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ADSL stands for Asymmetric Digital Subscriber Line service. It is called asymmetric because the download and upload speeds are not symmetrical (download is faster than upload).
ADSL broadband comes entirely through the copper broadband/telephone network, which isn't hugely efficient. Advertised speeds in New Zealand generally hover between 'up to 24Mbps', but you'll likely see an average of about 10Mbps download and 1Mbps upload speed. This is plenty for emailing, surfing the web and checking social media. But remember, the copper network was designed for carrying our voices back and forth, not for you to stream the latest episode of Game of Thrones.
Technically speaking there are two types of ADSL Broadband services within New Zealand but these are now generally grouped simply as ADSL. The more modern type of ADSL is known as ADSL2+ whilst the original is just called ADSL.
ADSL is the most basic broadband connection available on the copper network. It delivers around 2Mbps for distances up to 6km from the local cabinet. ADSL is mostly found in rural areas where new cabinets are yet to be installed.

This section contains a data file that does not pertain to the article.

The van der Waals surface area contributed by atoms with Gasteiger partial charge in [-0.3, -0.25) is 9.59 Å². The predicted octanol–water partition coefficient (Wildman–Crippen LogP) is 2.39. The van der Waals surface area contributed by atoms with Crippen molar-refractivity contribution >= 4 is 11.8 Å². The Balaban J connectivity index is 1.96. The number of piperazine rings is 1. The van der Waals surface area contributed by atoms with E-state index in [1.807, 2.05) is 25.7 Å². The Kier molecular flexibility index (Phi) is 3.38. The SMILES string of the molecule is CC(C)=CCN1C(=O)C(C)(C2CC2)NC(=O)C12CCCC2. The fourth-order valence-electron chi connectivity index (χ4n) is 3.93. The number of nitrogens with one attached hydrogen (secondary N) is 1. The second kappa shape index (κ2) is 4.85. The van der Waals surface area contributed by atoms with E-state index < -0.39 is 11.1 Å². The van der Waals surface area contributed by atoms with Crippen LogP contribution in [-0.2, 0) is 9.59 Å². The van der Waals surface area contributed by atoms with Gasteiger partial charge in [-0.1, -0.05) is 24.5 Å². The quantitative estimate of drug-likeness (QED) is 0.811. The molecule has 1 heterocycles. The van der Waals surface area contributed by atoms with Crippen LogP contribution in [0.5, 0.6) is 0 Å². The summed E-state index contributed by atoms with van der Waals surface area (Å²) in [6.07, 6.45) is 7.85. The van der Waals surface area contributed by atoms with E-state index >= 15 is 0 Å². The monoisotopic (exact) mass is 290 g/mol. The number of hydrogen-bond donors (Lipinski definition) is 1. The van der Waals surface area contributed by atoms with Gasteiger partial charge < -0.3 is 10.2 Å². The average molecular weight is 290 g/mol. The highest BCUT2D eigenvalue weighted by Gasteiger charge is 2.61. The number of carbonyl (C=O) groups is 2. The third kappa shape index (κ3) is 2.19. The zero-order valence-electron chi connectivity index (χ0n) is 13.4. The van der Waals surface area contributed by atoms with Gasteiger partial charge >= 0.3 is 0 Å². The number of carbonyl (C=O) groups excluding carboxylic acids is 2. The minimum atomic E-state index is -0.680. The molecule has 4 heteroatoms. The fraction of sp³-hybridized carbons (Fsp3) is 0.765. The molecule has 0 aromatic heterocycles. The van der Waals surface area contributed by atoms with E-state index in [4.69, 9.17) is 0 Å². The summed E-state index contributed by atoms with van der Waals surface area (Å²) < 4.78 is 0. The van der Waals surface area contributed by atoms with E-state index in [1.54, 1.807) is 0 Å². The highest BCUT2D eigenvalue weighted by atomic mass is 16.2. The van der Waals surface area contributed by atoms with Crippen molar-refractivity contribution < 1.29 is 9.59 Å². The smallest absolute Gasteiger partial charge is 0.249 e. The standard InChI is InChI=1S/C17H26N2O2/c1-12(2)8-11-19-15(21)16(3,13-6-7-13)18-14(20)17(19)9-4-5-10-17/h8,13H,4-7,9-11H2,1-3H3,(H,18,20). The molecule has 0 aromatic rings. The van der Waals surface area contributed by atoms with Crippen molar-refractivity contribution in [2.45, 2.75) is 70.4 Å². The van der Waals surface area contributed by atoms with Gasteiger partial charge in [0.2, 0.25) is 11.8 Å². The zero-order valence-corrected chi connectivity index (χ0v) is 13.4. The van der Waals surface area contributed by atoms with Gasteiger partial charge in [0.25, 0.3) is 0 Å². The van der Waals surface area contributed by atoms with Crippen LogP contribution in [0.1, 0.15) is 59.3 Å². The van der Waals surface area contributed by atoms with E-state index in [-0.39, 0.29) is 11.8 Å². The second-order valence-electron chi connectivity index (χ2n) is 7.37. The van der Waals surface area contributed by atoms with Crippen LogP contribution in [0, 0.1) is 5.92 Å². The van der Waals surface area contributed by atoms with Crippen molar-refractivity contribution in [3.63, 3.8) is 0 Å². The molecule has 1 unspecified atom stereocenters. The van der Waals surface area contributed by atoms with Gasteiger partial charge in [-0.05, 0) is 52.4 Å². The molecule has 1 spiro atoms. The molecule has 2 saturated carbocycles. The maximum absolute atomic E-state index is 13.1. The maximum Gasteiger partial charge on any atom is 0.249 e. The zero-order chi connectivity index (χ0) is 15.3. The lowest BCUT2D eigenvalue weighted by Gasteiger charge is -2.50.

ADSL2+ delivers speeds of up to 10Mbps to properties located within a 2km radius from a broadband cabinet. It delivers faster speeds but its performance can be influenced by a number of factors like how far away you are from the cabinet, the devices you are using, the quality and age of your modem and your home wiring.
Copper is much more than just a type of metal!
Copper is the term that you will have heard used to describe the original broadband network in New Zealand (and in most places across the world).
Copper is basically the original telephone network within New Zealand. It was the original communications network that delivers voice calls on your landline. The first broadband network, the one that the majority of Kiwis still use is the copper network. This is basically using the existing copper telephone lines to deliver broadband service. Because this network is using existing infrastructure it is the most widely available broadband service, but broadband performance over copper can vary a lot, and there are 3 different types of technology that run on it - VDSL, ADSL2+ or ADSL – you can read more about those by clicking their ‘name’.
The copper network has a number of limitations, not the least distance. In the case of distance on the copper network, the further away you are from the telephone cabinet or telephone exchange, the slower your broadband speed will be. The copper broadband network in New Zealand can deliver VDSL services within approximately 800m of the nearest telephone cabinet; ADSL 2+ within two kilometres of the cabinet and ADSL within six kilometres of the cabinet;
The copper network was designed for voice calls and the achievements made in repurposing it to deliver broadband internet should not be devalued, but it is a technology in terminal decline and fibre is very much the future of broadband in New Zealand.